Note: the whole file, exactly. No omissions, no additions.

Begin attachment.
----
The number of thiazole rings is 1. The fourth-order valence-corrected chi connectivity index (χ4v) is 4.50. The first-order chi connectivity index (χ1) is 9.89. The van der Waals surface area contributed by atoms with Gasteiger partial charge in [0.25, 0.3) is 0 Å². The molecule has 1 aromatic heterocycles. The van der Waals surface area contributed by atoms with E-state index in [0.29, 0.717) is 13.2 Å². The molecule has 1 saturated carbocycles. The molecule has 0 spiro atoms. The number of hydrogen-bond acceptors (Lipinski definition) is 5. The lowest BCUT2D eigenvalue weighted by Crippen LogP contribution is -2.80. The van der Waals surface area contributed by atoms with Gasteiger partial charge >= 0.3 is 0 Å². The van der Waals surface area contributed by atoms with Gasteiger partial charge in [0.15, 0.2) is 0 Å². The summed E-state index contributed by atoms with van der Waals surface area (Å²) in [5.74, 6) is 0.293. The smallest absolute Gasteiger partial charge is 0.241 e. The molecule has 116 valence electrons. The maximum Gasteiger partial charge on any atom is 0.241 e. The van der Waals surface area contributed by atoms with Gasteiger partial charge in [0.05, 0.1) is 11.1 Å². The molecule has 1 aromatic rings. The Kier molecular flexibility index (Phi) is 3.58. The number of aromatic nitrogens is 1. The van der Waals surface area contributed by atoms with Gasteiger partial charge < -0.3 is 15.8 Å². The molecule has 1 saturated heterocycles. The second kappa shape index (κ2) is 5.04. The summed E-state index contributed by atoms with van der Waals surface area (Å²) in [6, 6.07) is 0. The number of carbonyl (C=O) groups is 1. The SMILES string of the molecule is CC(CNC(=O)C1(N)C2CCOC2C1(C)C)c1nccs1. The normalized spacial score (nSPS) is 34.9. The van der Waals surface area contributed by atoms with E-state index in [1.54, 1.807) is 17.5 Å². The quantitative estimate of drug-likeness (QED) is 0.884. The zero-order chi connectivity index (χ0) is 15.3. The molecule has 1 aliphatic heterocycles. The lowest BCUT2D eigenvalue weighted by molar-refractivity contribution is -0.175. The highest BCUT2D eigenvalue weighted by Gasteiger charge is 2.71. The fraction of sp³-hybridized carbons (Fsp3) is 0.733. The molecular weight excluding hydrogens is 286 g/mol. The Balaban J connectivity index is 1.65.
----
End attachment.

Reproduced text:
The number of thiazole rings is 1. The fourth-order valence-corrected chi connectivity index (χ4v) is 4.50. The first-order chi connectivity index (χ1) is 9.89. The van der Waals surface area contributed by atoms with Gasteiger partial charge in [0.25, 0.3) is 0 Å². The molecule has 1 aromatic heterocycles. The van der Waals surface area contributed by atoms with E-state index in [0.29, 0.717) is 13.2 Å². The molecule has 1 saturated carbocycles. The molecule has 0 spiro atoms. The number of hydrogen-bond acceptors (Lipinski definition) is 5. The lowest BCUT2D eigenvalue weighted by Crippen LogP contribution is -2.80. The van der Waals surface area contributed by atoms with Gasteiger partial charge >= 0.3 is 0 Å². The van der Waals surface area contributed by atoms with Gasteiger partial charge in [0.15, 0.2) is 0 Å². The summed E-state index contributed by atoms with van der Waals surface area (Å²) in [5.74, 6) is 0.293. The smallest absolute Gasteiger partial charge is 0.241 e. The molecule has 116 valence electrons. The maximum Gasteiger partial charge on any atom is 0.241 e. The van der Waals surface area contributed by atoms with Gasteiger partial charge in [0.05, 0.1) is 11.1 Å². The molecule has 1 aromatic rings. The Kier molecular flexibility index (Phi) is 3.58. The number of aromatic nitrogens is 1. The van der Waals surface area contributed by atoms with Gasteiger partial charge < -0.3 is 15.8 Å². The molecule has 1 saturated heterocycles. The second kappa shape index (κ2) is 5.04. The summed E-state index contributed by atoms with van der Waals surface area (Å²) in [6, 6.07) is 0. The number of carbonyl (C=O) groups is 1. The SMILES string of the molecule is CC(CNC(=O)C1(N)C2CCOC2C1(C)C)c1nccs1. The normalized spacial score (nSPS) is 34.9. The van der Waals surface area contributed by atoms with E-state index in [1.54, 1.807) is 17.5 Å². The quantitative estimate of drug-likeness (QED) is 0.884. The zero-order chi connectivity index (χ0) is 15.3. The molecule has 1 aliphatic heterocycles. The lowest BCUT2D eigenvalue weighted by molar-refractivity contribution is -0.175. The highest BCUT2D eigenvalue weighted by Gasteiger charge is 2.71. The fraction of sp³-hybridized carbons (Fsp3) is 0.733. The molecular weight excluding hydrogens is 286 g/mol. The Balaban J connectivity index is 1.65.